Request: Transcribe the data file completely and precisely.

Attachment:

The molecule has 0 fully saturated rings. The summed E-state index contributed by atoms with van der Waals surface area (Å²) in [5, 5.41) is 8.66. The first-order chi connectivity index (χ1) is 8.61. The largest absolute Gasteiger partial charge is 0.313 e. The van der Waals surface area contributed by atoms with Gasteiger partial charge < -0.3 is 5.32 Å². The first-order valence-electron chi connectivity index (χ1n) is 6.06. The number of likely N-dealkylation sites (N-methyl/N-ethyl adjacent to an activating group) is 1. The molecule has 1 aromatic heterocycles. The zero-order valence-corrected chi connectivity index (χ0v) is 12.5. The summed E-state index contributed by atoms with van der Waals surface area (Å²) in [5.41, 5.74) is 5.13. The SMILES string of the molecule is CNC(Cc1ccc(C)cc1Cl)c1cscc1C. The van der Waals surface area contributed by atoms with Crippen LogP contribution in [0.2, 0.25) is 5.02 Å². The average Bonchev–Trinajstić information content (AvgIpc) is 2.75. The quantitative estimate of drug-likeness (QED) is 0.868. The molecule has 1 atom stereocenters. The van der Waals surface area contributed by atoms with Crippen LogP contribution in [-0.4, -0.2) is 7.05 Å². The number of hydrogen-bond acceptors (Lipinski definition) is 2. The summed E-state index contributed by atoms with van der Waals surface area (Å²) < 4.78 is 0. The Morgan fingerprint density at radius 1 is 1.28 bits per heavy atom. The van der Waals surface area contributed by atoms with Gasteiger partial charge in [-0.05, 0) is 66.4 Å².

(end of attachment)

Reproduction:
The molecule has 0 fully saturated rings. The summed E-state index contributed by atoms with van der Waals surface area (Å²) in [5, 5.41) is 8.66. The first-order chi connectivity index (χ1) is 8.61. The largest absolute Gasteiger partial charge is 0.313 e. The van der Waals surface area contributed by atoms with Gasteiger partial charge < -0.3 is 5.32 Å². The first-order valence-electron chi connectivity index (χ1n) is 6.06. The number of likely N-dealkylation sites (N-methyl/N-ethyl adjacent to an activating group) is 1. The molecule has 1 aromatic heterocycles. The zero-order valence-corrected chi connectivity index (χ0v) is 12.5. The summed E-state index contributed by atoms with van der Waals surface area (Å²) in [5.41, 5.74) is 5.13. The SMILES string of the molecule is CNC(Cc1ccc(C)cc1Cl)c1cscc1C. The van der Waals surface area contributed by atoms with Crippen LogP contribution in [0.2, 0.25) is 5.02 Å². The average Bonchev–Trinajstić information content (AvgIpc) is 2.75. The quantitative estimate of drug-likeness (QED) is 0.868. The molecule has 1 atom stereocenters. The van der Waals surface area contributed by atoms with Crippen LogP contribution in [-0.4, -0.2) is 7.05 Å². The number of hydrogen-bond acceptors (Lipinski definition) is 2. The summed E-state index contributed by atoms with van der Waals surface area (Å²) < 4.78 is 0. The Morgan fingerprint density at radius 1 is 1.28 bits per heavy atom. The van der Waals surface area contributed by atoms with Gasteiger partial charge in [-0.05, 0) is 66.4 Å².